Russia kept its promise to withdraw from central and eastern Europe, NATO still moved in

''The number of NATO servicemen is on the rise in regions where they shouldn't be...increased to the tune of 10,000 people,'' Mr. Putin continued, adding that ''this is incompliant [sic] to the treaties between Russia and NATO.''

Mr. Putin explained that whilst this was a destabilising factor, he hadn't discussed it today with Mr. Trump.

Later on in the interview, Wallace noted that when Putin first became President back in 2000, he was portrayed as something of a democrat, with a positive disposition towards Europe and even as someone who might toy with the idea of joining NATO, but that this all seems to have unravelled down the years.

''Nothing changed about me,'' said Putin on being asked ''what happened?'', and turned the tables by pointing out that it was the NATO nations which changed, by expanding eastward following the collapse of the USSR and the withdrawal of Soviet forces from East Germany.

''Russians were told one thing – that NATO would never extend beyond the German border,'' said Mr. Putin.

''But in two ways that happened, despite our principal posture. Nobody gave a damn about our posture,'' he continued.

''We didn't want the US to withdraw from the ABM treaty, but they did, despite our requests not to do it'' Mr. Putin continued, referring to the 1972 Anti-Ballistic Missile Treaty signed by the US and the Soviet Union, which the US withdrew from in 2002.

What happened to the West?

Other factors which led to the deterioration in relations included the stance on the Yugoslav wars, which saw amongst other things NATO bombing the Federal Republic of Yugoslavia in 1999 despite not having a UN Security Resolution on the matter and in the face of oppostion from then-President of the Russian Federation, Boris Yeltsin.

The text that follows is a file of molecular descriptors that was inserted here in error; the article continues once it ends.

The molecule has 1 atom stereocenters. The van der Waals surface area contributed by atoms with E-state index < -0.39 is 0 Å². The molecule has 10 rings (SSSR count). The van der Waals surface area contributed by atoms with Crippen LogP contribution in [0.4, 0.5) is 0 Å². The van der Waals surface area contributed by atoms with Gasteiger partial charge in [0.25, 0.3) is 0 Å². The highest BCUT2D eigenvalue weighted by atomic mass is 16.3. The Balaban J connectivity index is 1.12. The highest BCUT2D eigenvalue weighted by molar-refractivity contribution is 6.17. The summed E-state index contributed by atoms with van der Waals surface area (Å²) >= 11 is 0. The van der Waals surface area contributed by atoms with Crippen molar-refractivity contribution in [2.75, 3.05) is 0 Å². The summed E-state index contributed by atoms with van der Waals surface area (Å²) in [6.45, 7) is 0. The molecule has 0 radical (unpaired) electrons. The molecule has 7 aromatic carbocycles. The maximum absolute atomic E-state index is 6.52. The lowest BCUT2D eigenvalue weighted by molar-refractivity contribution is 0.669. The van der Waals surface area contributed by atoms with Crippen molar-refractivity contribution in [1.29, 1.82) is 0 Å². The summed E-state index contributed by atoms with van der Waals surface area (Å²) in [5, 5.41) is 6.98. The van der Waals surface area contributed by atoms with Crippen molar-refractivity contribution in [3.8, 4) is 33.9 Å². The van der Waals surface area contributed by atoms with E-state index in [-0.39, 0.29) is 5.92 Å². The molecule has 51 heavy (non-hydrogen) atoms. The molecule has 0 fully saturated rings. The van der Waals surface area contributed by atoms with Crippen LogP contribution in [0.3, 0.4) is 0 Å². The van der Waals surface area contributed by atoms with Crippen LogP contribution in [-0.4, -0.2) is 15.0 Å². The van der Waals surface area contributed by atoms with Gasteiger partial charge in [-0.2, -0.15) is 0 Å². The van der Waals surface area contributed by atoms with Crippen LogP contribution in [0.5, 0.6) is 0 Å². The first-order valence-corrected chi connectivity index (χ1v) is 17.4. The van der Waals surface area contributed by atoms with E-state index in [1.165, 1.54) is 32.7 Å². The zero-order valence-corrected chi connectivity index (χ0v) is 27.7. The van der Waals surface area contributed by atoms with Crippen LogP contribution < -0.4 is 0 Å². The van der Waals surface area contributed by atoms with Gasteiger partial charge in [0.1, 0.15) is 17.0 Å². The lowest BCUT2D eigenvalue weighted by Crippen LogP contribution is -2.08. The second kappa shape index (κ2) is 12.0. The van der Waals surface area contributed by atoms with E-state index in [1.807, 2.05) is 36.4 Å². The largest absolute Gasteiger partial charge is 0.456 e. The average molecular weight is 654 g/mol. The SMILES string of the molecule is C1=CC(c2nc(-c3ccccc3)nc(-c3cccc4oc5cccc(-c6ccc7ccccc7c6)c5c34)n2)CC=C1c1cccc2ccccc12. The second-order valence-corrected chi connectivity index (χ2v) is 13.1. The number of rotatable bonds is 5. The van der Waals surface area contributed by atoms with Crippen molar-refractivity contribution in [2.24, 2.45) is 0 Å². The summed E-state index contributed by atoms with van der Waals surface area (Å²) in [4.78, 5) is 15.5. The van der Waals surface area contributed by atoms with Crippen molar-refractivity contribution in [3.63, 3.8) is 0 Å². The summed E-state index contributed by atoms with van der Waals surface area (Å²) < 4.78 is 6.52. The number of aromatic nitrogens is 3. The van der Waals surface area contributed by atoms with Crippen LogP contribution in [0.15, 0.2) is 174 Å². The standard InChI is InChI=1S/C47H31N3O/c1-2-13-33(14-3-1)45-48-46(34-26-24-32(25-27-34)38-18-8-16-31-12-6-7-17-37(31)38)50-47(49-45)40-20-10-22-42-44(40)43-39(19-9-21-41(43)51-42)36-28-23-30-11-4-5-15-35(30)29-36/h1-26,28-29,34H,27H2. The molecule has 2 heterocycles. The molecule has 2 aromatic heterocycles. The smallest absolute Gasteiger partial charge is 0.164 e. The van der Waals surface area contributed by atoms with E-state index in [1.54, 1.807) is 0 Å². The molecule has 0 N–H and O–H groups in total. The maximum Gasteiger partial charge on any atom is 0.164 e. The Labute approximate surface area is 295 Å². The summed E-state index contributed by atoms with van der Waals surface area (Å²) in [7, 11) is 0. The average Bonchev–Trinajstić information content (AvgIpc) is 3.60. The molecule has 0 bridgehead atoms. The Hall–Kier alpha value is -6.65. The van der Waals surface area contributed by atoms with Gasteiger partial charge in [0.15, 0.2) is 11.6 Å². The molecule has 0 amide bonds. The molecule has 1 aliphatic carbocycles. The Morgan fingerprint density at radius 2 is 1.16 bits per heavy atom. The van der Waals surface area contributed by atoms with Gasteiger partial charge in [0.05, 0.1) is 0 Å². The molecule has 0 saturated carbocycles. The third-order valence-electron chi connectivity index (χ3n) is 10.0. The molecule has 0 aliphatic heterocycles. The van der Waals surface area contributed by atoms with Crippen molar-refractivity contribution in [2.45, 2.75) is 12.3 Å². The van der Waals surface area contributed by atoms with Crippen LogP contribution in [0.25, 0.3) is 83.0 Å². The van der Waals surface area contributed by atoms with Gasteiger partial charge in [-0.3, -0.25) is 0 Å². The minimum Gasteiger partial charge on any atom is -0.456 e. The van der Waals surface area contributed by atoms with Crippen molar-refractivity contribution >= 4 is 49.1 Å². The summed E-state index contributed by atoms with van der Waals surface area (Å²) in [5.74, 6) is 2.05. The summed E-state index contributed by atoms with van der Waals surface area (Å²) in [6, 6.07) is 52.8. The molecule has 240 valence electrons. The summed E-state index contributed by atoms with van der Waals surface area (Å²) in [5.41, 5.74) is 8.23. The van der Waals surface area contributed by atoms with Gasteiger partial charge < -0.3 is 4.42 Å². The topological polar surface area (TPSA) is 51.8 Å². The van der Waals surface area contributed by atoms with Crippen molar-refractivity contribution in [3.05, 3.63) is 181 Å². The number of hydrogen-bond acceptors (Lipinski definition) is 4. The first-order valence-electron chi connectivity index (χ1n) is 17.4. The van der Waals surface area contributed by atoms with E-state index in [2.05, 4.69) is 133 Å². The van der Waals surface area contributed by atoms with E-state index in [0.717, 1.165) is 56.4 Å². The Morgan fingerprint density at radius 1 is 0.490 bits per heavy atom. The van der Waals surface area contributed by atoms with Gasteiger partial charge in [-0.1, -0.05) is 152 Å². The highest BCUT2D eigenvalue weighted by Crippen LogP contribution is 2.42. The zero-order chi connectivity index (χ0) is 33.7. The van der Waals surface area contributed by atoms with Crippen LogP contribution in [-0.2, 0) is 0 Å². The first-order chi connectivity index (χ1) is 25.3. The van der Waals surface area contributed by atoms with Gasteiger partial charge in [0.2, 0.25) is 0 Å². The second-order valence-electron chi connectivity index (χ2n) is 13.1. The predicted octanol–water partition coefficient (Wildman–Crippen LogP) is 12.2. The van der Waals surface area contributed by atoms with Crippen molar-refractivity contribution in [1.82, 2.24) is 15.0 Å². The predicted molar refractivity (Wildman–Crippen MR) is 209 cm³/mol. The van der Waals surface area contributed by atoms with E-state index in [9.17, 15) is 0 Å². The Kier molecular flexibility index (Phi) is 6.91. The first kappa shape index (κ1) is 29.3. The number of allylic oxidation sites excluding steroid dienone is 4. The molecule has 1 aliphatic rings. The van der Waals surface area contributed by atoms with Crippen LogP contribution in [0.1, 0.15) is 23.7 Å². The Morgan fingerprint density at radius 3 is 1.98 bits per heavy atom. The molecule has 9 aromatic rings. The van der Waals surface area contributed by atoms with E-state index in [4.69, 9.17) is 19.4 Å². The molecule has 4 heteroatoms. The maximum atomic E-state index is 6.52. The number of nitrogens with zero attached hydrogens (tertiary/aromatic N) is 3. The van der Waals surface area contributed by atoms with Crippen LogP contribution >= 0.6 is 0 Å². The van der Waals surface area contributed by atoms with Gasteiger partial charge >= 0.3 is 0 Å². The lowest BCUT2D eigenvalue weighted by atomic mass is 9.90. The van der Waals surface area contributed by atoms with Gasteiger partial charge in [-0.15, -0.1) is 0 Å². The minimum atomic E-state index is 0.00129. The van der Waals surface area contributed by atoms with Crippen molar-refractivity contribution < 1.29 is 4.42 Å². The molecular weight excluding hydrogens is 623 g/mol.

''President Yeltsin was completely against this conflict,'' Putin said.

''It was not us who made these steps,'' he went on.

''What happened to you, is what I want to know, what happened to the west?'' he asked.

With reference to the Crimea and Donald Trump's view on it, the interviewer noted that Donald Trump had said that it 'might as well be part of Russia since everyone there speaks Russian,'' although he apparently has also made statements which imply he belives the region to be a part of Ukraine,, Mr. Putin opined that there had been no annexation since the rejoining of the Crimea to the Russian Federation took place following a democratic referendum.

Other issues covered in the interview included Russia's role in the bombing of Syria and its relations with Syrain leader Bashr al-Assad, and the fate of prominent opponents to the Russian government including Boris Nemtsov, Anna Politkovskaya and most recently, Sergei Skripal.

The full interview, together with analysis in Estonian, can be viewed here.

Chris Wallace is the son of the near legendary US journalist and media personality Mike Wallace, and has been an anchor and political commentator at Fox News since 2003.

Editor: Andrew Whyte